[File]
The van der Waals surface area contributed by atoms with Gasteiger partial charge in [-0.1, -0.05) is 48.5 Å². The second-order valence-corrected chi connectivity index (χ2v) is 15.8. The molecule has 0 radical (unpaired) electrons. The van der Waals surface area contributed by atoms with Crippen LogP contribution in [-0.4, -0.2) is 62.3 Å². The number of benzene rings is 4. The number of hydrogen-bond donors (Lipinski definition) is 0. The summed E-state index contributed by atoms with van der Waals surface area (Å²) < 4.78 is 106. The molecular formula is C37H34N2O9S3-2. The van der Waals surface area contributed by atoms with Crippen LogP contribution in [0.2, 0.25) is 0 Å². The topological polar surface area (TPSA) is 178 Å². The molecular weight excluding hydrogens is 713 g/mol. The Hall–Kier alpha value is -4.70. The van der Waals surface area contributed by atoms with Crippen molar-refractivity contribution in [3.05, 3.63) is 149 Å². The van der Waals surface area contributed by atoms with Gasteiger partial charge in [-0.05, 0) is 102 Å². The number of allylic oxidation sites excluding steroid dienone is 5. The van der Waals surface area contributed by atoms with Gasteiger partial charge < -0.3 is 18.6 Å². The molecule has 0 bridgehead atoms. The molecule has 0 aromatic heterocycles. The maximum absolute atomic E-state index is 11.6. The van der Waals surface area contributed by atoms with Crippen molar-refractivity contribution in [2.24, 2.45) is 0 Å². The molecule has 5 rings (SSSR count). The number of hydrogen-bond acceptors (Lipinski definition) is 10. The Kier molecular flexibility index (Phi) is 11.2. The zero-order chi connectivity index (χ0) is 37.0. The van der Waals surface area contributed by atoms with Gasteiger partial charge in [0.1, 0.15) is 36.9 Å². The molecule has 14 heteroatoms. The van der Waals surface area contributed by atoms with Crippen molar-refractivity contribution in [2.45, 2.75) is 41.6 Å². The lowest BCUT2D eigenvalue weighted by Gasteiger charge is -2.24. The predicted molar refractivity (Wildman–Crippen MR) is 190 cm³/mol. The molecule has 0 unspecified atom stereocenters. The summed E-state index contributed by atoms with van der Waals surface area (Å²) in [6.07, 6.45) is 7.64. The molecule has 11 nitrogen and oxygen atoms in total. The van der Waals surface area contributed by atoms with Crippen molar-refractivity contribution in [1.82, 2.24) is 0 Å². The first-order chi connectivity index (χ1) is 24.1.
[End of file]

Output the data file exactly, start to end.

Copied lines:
The van der Waals surface area contributed by atoms with Gasteiger partial charge in [-0.1, -0.05) is 48.5 Å². The second-order valence-corrected chi connectivity index (χ2v) is 15.8. The molecule has 0 radical (unpaired) electrons. The van der Waals surface area contributed by atoms with Crippen LogP contribution in [-0.4, -0.2) is 62.3 Å². The number of benzene rings is 4. The number of hydrogen-bond donors (Lipinski definition) is 0. The summed E-state index contributed by atoms with van der Waals surface area (Å²) < 4.78 is 106. The molecular formula is C37H34N2O9S3-2. The van der Waals surface area contributed by atoms with Crippen LogP contribution in [0.2, 0.25) is 0 Å². The topological polar surface area (TPSA) is 178 Å². The molecular weight excluding hydrogens is 713 g/mol. The Hall–Kier alpha value is -4.70. The van der Waals surface area contributed by atoms with Crippen molar-refractivity contribution in [3.05, 3.63) is 149 Å². The van der Waals surface area contributed by atoms with Gasteiger partial charge in [-0.05, 0) is 102 Å². The number of allylic oxidation sites excluding steroid dienone is 5. The van der Waals surface area contributed by atoms with Gasteiger partial charge < -0.3 is 18.6 Å². The molecule has 0 bridgehead atoms. The molecule has 0 aromatic heterocycles. The maximum absolute atomic E-state index is 11.6. The van der Waals surface area contributed by atoms with Crippen molar-refractivity contribution in [2.24, 2.45) is 0 Å². The molecule has 5 rings (SSSR count). The number of hydrogen-bond acceptors (Lipinski definition) is 10. The Kier molecular flexibility index (Phi) is 11.2. The zero-order chi connectivity index (χ0) is 37.0. The van der Waals surface area contributed by atoms with Gasteiger partial charge in [0.1, 0.15) is 36.9 Å². The molecule has 14 heteroatoms. The van der Waals surface area contributed by atoms with Crippen molar-refractivity contribution in [2.45, 2.75) is 41.6 Å². The lowest BCUT2D eigenvalue weighted by Gasteiger charge is -2.24. The predicted molar refractivity (Wildman–Crippen MR) is 190 cm³/mol. The molecule has 0 unspecified atom stereocenters. The summed E-state index contributed by atoms with van der Waals surface area (Å²) in [6.07, 6.45) is 7.64. The molecule has 11 nitrogen and oxygen atoms in total. The van der Waals surface area contributed by atoms with Crippen molar-refractivity contribution in [1.82, 2.24) is 0 Å². The first-order chi connectivity index (χ1) is 24.1.